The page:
Mixed progress on air quality still falls far short of what is needed to save seven million lives each year
As global air quality declines, threatening to add to the seven million people air pollution kills each year, increased action in some air quality areas points to political will to tackle this “global public health emergency,” according to reports released Tuesday, 24 May 2016 at the second session of the United Nations Environment Assembly (UNEA-2) holding in Nairobi, Kenya.
According to the World Health Organisation (WHO), global urban air pollution levels increased by 8 per cent between 2008 and 2013. More than 80 per cent of people living in urban areas that monitor air pollution are exposed to air quality levels that exceed WHO limits, threatening lives, productivity and economies.
However, Actions on Air Quality, a report by the United Nations Environment Programme (UNEP), found improvements in areas such as access to cleaner cooking fuels and stoves, renewables, fuel sulphur content and public transport – pointing to a growing momentum for change.
Executive Director of UNEP, Achim Steiner, said, “A healthy environment is essential to healthy people and our aspirations for a better world under the 2030 Agenda for Sustainable Development.
“We are indeed making progress on air pollution, but the fact remains that many people are still breathing air outside of WHO standards. The health, social and economic costs are massive and rising. UNEP’s study on ten areas for policy intervention provides a roadmap for countries to follow as they look to reduce air pollution, and we will support them every step of the way.”
For example, 97 countries have increased the percentage of households that have access to cleaner burning fuels to more than 85 per cent – a key move to tackle indoor air pollution, which claims over half the seven million lives.
At least 82 countries out of 194 analysed have incentives that promote investment in renewable energy production, cleaner production, energy efficiency and/or pollution control equipment. Last year, for the first time, renewables accounted for a majority of the new electricity-generating capacity added around the world, at an investment of $286 billion, according to research by UNEP, Bloomberg and the Frankfurt School.
However, action in other areas is less impressive. Policies and standards on clean fuels and vehicles could reduce emissions by 90 per cent, but only 29 per cent of countries worldwide have adopted Euro 4 emissions standards or above. Meanwhile, less than 20 per cent of countries regulate open waste burning, which is a leading cause of air pollution.
A second report released on Tuesday, which looks at attempts to control Beijing’s air pollution over a 15-year period, also finds steady improvements are being made. A Review of Air Pollution Control in Beijing: 1998-2013 analysed measures implemented since Beijing began launching air pollution control programmes, which saw a steady downward trend in the concentrations of many harmful pollutants.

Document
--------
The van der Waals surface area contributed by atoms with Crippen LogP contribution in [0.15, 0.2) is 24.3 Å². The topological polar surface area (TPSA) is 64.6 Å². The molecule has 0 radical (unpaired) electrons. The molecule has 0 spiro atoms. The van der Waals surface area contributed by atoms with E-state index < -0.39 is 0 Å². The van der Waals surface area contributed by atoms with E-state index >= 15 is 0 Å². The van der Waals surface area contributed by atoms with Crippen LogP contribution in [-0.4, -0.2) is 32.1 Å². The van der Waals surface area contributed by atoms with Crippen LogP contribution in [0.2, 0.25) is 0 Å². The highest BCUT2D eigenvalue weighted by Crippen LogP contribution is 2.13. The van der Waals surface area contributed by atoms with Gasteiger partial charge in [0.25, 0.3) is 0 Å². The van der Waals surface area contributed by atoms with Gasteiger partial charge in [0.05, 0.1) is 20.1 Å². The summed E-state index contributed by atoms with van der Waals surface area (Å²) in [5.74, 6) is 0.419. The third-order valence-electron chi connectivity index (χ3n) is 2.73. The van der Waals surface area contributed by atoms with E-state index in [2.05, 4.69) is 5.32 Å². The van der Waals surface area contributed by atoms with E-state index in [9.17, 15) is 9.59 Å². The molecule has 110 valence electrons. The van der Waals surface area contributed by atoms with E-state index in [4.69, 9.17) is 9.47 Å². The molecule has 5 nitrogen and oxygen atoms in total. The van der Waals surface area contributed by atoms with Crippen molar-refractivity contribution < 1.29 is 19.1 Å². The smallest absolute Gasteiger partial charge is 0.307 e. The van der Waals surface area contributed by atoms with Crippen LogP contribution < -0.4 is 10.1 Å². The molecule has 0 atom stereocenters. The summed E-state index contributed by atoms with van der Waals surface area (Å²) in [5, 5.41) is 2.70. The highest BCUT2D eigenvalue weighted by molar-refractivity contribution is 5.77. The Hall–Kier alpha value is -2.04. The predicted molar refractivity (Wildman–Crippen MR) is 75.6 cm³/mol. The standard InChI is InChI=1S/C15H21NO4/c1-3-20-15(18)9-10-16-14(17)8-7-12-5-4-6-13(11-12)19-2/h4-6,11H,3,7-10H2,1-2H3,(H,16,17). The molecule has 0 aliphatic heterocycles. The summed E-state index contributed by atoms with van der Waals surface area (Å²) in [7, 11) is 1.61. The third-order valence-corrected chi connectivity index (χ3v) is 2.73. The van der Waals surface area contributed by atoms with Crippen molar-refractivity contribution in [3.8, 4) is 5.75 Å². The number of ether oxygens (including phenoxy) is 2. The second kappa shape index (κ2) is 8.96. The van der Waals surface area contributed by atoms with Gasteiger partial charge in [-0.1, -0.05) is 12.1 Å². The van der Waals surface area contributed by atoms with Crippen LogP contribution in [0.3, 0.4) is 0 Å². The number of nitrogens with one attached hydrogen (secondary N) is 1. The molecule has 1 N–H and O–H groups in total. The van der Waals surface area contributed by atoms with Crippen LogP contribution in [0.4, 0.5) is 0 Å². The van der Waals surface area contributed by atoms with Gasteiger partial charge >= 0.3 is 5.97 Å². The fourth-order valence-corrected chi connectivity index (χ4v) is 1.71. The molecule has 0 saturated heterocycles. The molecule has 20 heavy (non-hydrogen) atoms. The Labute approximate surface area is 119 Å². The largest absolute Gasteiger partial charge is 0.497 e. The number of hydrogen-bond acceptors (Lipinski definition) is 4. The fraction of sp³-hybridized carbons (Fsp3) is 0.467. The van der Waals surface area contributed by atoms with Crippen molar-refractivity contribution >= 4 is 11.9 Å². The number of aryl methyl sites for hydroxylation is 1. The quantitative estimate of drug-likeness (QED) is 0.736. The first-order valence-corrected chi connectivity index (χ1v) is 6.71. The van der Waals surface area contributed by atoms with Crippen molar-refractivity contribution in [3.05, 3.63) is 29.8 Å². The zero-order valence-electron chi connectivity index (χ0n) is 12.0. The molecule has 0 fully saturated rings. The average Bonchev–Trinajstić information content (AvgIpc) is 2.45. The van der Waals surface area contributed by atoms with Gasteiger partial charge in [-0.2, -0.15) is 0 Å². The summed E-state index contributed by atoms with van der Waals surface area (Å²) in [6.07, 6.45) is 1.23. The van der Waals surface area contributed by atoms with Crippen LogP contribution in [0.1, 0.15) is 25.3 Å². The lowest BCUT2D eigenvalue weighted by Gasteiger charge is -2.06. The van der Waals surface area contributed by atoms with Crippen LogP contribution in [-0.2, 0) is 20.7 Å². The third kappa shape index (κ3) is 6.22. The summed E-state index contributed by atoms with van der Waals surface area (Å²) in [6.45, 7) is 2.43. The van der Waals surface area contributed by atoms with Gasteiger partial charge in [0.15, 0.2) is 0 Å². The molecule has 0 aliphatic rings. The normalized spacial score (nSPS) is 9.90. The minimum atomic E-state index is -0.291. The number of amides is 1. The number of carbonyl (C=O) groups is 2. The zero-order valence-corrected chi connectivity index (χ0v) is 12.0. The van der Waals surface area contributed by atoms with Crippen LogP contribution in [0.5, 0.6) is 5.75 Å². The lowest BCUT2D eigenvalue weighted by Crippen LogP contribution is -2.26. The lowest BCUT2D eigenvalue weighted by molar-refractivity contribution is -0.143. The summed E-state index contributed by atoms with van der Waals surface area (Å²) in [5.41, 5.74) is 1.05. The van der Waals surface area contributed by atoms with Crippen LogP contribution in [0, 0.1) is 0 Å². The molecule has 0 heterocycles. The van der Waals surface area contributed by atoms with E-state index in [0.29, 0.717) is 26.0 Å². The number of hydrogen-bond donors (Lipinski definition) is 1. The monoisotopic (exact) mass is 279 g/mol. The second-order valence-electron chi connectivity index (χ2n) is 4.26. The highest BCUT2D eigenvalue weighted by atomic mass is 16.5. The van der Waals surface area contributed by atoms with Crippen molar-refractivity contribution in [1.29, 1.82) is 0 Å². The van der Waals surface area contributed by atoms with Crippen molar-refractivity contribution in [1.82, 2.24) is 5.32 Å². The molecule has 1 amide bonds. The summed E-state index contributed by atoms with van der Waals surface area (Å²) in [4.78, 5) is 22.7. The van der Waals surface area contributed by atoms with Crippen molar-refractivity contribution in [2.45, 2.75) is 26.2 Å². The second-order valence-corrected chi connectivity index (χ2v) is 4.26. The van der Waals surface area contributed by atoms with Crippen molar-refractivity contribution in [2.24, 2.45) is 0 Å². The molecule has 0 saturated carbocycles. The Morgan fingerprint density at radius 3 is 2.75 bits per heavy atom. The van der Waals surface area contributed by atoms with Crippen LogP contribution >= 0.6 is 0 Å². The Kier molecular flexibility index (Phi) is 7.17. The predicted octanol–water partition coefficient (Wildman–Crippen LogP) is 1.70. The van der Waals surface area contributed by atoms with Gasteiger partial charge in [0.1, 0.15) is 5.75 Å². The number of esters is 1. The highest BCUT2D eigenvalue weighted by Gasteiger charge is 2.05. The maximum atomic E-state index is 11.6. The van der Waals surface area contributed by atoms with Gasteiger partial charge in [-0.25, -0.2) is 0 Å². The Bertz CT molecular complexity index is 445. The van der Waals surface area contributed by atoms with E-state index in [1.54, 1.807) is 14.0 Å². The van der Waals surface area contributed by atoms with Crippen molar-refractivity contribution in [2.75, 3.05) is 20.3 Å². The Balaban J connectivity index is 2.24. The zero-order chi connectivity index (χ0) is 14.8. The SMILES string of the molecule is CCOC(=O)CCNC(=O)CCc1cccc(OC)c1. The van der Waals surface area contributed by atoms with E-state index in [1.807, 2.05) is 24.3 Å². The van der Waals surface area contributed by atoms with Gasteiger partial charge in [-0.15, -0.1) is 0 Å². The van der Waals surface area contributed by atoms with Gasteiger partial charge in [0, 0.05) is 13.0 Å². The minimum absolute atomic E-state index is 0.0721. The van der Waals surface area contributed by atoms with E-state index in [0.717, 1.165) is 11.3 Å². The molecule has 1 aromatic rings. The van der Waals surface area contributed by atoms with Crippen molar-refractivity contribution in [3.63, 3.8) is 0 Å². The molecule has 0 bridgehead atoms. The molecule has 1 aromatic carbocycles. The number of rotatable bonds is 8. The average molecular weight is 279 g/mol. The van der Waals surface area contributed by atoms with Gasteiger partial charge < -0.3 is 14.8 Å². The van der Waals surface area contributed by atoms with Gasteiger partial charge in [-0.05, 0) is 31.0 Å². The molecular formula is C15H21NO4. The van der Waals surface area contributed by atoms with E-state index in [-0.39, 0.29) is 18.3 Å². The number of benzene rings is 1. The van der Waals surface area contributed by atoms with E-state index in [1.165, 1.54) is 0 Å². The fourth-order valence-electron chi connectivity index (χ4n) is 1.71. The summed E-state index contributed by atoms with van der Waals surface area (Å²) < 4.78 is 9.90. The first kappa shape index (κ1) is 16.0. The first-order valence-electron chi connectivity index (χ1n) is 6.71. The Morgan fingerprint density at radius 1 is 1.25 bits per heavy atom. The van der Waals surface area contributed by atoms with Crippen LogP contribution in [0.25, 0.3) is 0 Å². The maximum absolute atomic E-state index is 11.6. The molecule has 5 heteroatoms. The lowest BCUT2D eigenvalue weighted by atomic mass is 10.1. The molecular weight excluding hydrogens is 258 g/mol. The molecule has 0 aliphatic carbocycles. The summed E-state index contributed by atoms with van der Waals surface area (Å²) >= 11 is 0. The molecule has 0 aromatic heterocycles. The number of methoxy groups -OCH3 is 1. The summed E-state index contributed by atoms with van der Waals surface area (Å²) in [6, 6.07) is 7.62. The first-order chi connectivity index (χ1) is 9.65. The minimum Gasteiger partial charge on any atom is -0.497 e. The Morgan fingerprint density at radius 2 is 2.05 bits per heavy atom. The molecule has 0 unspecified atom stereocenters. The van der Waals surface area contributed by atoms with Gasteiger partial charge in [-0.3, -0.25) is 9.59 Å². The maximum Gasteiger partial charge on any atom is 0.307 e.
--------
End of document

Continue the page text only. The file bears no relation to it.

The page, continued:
In 2014, the international community, at the first UNEA, asked UNEP to support global efforts to improve air quality. UNEP has launched several programmes, including an initiative to develop a low-cost sensor that can be used across the developing world to track and address pollution hotspots.
Actions on Air Quality, part of UNEP’s push, focuses on ten basic measures to improve air quality. It shows that the majority of countries world-wide are still to adopt the top-ten air quality policy actions, but highlights many good examples that can be followed.
More than three billion people still use solid fuels and inefficient cook stoves, but the Seychelles was able to improve indoor air quality by transitioning the whole country from solid fuels and inefficient cook stoves to liquefied petroleum gas.
- Only a quarter of countries have advanced fuels and vehicles standards, which can significantly reduce small particulate matter pollution, especially in cities. Kenya, Uganda, Tanzania, Burundi and Rwanda, decided that from 1 January 2015 only low sulphur fuels would be allowed in their countries. This reduced their emissions by over 90 per cent.
- Electric cars have been on the increase, with strategies being developed in many countries around the world. One-third of all cars bought in Norway are now electric, the result of incentives instituted by the government.
- However, some countries and cities have been able to increase waste recycling, reducing the need to burn waste. In Brazil, for example, millions of hectares of land are under conservation agriculture, which leaves crop residue from previous harvests on the land rather than burning it.
- The majority of countries around the world have now put in place national air quality standards. India, with major air quality challenges in many cities, has established air quality laws and regulation and also an implementation strategy for these laws.
- The Beijing analysis, carried out by UNEP and the Beijing Municipal Environmental Protection Bureau, found that carbon monoxide and sulphur levels are now below limits set by China’s National Ambient Air Quality Standards, while nitrogen dioxide and particulate matter ten levels are also creeping closer to the standards.
This trend has been driven by a decrease in coal consumption in the power sector and a drop in vehicle emissions resulting from vehicle emission control measures. Coal use fell from a peak of 9 million tonnes in 2005 to 6.44 million tonnes in 2013, while the 2013 levels of carbon monoxide dropped by 76 per cent compared to 1998.
“Even though the air pollution control programmes in Beijing have made substantial progress, the environment quality is far from satisfactory,” said Chen Tian, Director General of the Beijing Municipal Environmental Protection Bureau. “We will continue to explore approaches that could work effectively for improving the environment in this region.”